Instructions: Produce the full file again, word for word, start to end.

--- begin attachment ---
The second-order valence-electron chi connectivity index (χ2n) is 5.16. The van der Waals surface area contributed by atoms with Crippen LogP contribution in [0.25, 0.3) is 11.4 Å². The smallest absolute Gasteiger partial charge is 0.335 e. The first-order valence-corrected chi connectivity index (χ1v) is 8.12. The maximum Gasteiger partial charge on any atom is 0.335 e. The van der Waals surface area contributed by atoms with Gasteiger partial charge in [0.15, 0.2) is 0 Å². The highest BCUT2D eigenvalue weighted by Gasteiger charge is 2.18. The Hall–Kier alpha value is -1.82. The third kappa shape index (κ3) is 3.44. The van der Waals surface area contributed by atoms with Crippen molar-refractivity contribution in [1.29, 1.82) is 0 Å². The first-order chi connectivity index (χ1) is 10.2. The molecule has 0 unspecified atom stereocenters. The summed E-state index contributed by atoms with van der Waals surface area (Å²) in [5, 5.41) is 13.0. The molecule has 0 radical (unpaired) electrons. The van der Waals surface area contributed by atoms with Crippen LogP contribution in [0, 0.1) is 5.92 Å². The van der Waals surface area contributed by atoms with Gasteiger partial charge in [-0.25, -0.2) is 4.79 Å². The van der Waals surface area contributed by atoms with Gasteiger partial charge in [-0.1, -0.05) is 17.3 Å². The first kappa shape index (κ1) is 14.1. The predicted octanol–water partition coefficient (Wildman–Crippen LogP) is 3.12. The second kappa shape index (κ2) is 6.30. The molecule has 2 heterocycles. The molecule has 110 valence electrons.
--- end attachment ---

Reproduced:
The second-order valence-electron chi connectivity index (χ2n) is 5.16. The van der Waals surface area contributed by atoms with Crippen LogP contribution in [0.25, 0.3) is 11.4 Å². The smallest absolute Gasteiger partial charge is 0.335 e. The first-order valence-corrected chi connectivity index (χ1v) is 8.12. The maximum Gasteiger partial charge on any atom is 0.335 e. The van der Waals surface area contributed by atoms with Gasteiger partial charge in [0.15, 0.2) is 0 Å². The highest BCUT2D eigenvalue weighted by Gasteiger charge is 2.18. The Hall–Kier alpha value is -1.82. The third kappa shape index (κ3) is 3.44. The van der Waals surface area contributed by atoms with Crippen molar-refractivity contribution in [1.29, 1.82) is 0 Å². The first-order chi connectivity index (χ1) is 10.2. The molecule has 0 unspecified atom stereocenters. The summed E-state index contributed by atoms with van der Waals surface area (Å²) in [5, 5.41) is 13.0. The molecule has 0 radical (unpaired) electrons. The van der Waals surface area contributed by atoms with Crippen LogP contribution in [0, 0.1) is 5.92 Å². The van der Waals surface area contributed by atoms with Gasteiger partial charge in [-0.25, -0.2) is 4.79 Å². The van der Waals surface area contributed by atoms with Gasteiger partial charge in [-0.1, -0.05) is 17.3 Å². The first kappa shape index (κ1) is 14.1. The predicted octanol–water partition coefficient (Wildman–Crippen LogP) is 3.12. The second kappa shape index (κ2) is 6.30. The molecule has 2 heterocycles. The molecule has 110 valence electrons.